Merry Christmas, Rick.
Don’t blow it.
Gift of a lifetime, Rick.
Don’t break it.
UCLA summoned home its prodigal son Saturday, offering one more swing to a notorious hacker beset with two strikes.
Last pitch, Rick.
Miss it, and you’ll never see another one.
After spending a month apparently trying to talk themselves out of it, UCLA officials have finally sighed and wiped their palms and handed their football program to Rick Neuheisel, boy wonder turned boy blunder turned . . . new man?
Five years after being fired by Washington after a basketball betting incident, nine years after committing recruiting violations that put Colorado on probation, Neuheisel needed about 10 seconds to run his first UCLA play.
Call it the power-I remorse.
“I used poor judgment, I made poor decisions, and I take all the responsibility for them,” he said in a conference call.
Then he ran a down-and-out maturity pass route.
“I’m not proud of it, but I’ve learned from it,” he said.
He finished with an off-tackle vow.
“You have my absolute, unequivocal promise that this will never take place again,” he said.
At age 46, Neuheisel is clearly older.
But, thrown into a big-city heat far worse than anything he encountered in Boulder or Seattle, will he be wiser?
Is asking a recruiting violator to compete with USC like asking a chronic overeater to live in a Cheesecake Factory?
This is the question upon which the future of this program rests.
If Neuheisel stays out of trouble, his brains and enthusiasm will be well worth his five-year, $1.25-million-a-year contract.
If he strays, then the entire program goes bankrupt.
Following Neuheisel to the street would be Dan Guerrero, the athletic director who has made his mark by running a program committed to academic and athletic integrity.
Yeah, Mr. Clean just hired a guy once known as “Slick Rick.”
“As part of due diligence, we did speak to a number of people about Rick, I needed to get assurances in my mind,” Guerrero said. “I looked Rick in the eye, he looked me in the eye.”
And then, when nobody better became available, the athletic director held his breath and slipped on some sunglasses.
“In the end, it was all about 66 collegiate wins, a percentage that places him among the top active coaches in the country, and an opportunity for Rick to start anew with a clean slate at his alma mater,” Guerrero said.
Hmm, when Bob Toledo was fired, Guerrero said it was about everything but wins. But, hey, let’s look at what’s happened since.
Karl Dorrell, given a first chance as a head coach, proceeded to carefully turn a once-swashbuckling program into something only faintly clearer than invisible. He lacked charisma, he lacked imagination, he’s the only coach in UCLA history to ban his players from talking to the media during the week after they beat USC.
By giving Neuheisel a last chance, Guerrero is suddenly hitting to the opposite field, mostly because he didn’t have a choice.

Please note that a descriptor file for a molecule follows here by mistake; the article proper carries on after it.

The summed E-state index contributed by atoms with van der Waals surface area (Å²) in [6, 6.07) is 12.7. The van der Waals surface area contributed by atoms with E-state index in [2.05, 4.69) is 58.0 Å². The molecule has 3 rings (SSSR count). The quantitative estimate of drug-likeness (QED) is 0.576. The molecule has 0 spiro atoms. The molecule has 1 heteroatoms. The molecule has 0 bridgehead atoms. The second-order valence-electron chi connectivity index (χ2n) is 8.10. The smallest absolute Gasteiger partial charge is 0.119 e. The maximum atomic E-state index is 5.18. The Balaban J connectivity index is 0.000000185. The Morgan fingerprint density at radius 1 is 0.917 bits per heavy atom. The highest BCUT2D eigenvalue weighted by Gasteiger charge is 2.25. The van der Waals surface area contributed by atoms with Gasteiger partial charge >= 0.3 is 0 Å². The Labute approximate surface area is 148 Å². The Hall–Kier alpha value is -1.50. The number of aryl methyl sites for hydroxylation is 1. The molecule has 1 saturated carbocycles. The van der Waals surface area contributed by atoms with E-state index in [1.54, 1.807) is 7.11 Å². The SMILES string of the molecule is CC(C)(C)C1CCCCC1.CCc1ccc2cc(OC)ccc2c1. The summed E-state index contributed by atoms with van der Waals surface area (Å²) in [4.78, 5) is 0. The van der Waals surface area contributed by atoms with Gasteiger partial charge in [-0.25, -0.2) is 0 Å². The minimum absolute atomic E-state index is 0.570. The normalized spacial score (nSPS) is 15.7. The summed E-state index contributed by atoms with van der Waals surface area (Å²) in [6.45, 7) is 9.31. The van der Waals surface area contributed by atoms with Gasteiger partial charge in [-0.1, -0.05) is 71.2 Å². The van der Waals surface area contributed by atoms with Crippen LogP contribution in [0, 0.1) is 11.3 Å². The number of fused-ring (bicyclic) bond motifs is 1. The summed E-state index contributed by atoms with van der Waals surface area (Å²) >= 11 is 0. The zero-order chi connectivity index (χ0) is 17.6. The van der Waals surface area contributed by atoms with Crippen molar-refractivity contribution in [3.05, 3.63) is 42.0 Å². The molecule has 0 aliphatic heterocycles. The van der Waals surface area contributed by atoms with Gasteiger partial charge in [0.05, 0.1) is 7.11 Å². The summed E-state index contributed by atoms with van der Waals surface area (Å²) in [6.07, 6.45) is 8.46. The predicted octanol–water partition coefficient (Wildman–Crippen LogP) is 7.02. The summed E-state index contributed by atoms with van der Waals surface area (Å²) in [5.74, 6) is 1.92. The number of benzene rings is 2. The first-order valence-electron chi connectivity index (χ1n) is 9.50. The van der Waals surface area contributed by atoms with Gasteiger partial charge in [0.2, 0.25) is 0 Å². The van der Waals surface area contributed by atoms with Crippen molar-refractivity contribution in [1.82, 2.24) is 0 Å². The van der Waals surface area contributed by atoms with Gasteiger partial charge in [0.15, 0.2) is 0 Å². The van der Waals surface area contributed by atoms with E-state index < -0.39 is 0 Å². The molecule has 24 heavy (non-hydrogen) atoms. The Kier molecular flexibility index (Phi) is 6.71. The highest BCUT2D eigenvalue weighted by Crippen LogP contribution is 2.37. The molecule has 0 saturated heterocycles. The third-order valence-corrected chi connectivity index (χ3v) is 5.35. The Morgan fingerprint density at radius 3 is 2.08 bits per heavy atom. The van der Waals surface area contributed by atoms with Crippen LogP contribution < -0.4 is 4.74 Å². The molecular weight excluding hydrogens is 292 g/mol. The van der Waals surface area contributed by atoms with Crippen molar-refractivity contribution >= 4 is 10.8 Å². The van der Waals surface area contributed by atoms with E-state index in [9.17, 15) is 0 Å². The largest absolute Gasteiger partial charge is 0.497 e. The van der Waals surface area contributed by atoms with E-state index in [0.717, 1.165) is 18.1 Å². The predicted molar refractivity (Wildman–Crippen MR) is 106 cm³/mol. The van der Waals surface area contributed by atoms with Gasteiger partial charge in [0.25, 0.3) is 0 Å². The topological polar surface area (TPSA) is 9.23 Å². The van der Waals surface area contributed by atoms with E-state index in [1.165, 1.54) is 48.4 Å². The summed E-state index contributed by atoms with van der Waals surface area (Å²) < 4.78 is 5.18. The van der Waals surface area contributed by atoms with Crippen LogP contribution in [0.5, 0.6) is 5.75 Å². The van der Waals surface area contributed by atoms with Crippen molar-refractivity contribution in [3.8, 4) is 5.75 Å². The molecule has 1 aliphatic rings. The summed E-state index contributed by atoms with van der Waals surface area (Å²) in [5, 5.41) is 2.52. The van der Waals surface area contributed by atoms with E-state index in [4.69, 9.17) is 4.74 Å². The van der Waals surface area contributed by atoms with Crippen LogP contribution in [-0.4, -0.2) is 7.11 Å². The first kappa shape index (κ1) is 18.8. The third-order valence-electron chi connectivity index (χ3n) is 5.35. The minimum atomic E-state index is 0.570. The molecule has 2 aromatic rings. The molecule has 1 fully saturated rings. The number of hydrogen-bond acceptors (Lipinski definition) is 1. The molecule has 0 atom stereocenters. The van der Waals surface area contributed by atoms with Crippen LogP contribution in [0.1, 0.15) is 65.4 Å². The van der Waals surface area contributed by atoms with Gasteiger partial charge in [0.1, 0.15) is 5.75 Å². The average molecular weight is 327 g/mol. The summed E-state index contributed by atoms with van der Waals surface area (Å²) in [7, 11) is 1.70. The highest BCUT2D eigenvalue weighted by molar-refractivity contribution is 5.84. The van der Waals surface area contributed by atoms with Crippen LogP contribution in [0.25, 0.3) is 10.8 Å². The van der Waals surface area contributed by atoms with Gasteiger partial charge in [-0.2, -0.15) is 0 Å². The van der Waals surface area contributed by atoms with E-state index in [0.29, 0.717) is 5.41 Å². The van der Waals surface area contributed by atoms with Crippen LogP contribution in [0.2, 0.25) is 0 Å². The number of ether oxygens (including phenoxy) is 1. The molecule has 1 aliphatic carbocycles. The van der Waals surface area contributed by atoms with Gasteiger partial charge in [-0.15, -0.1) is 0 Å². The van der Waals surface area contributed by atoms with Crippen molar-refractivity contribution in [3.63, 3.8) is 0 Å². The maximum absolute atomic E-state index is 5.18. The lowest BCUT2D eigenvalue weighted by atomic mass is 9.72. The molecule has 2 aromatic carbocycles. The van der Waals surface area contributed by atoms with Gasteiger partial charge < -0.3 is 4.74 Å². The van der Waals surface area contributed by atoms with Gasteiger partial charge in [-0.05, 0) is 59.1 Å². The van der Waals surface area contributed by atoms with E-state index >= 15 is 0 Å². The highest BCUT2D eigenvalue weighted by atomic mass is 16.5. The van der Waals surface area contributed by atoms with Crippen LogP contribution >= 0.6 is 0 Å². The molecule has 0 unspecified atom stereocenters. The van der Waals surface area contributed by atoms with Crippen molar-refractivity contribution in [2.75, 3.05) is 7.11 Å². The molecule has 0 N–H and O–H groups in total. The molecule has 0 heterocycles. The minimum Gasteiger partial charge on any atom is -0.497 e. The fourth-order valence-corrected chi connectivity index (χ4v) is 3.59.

Established college coaches like Boise State’s Chris Petersen and Oregon’s Mike Bellotti didn’t want the job. Hot assistants like Bruins defensive coordinator DeWayne Walker were deemed too inexperienced for the job.
On the advice of former UCLA greats, one of the first calls made by Guerrero’s office was to Neuheisel. That the ensuing search took nearly another month is proof that they were trying to hire someone just as qualified, but someone neater, someone easier.
As the days dragged on and other candidates faded away, Neuheisel’s image grew stronger. As weeks passed and the mini-investigations were completed, Neuheisel’s baggage grew lighter.
Finally, in a move that screamed of four words -- aw, what the heck? -- Guerrero threw his giant arms around Neuheisel and began the process of walking him past the critics.
The problems at Colorado? Actually small infractions, like calling a recruit at the wrong time of year, nothing involving money or academics.
“I tried to outhustle the other head coaches and made some silly mistakes,” Neuheisel said.
The problems in Seattle? Neuheisel’s involvement in an NCAA basketball pool ended in a lawsuit that resulted in a settlement in his favor, essentially clearing him of wrongdoing.
The biggest issue there was that, when asked about his involvement in the pool, he initially lied, something which is not tolerated in this town, not even when talking about the health of your quarterback.
Said Guerrero: “Those things happened five-10 years ago. He’s much wiser, much more mature.”
Said Neuheisel: “You do grow a little wiser.”
A five-season exile from the college game, which included two years coaching high school football, can truly make a college coach grow up.
If Neuheisel has, well, then this was a heck of a move, because the dude can coach.
He can scheme UCLA’s offense into something that pushes, inspire its defense into being something that shoves.
Eight seasons, seven bowls, three top-10 finishes -- think UCLA fans would like that?
Three times he’s won at least 10 games. Only once has he finished below .500.
He is 1-1 against Pete Carroll, and he’s not intimidated by the mere thought of USC because, after all, that’s where he earned his law degree.
“It’s up to us to become the type of program where, when USC and UCLA square off, it’s the game of the year,” he said.
Mostly, though, it’s up to him.
It’s up to him to retain Walker as defensive coordinator, giving the Bruins a formidable hook-jab combination.
It’s up to him to shed everything else.
Lose that child-prodigy attitude that found him so much trouble. Lose the idea that he’s smarter than everyone else.
Rick Neuheisel has the potential to be the best UCLA coach since his mentor Terry Donahue, if he can just concentrate on being a coach.
Happy New Year, Rick.
Don’t blow it.
Bill Plaschke can be reached at firstname.lastname@example.org. To read previous columns by Plaschke, go to latimes.com/plaschke.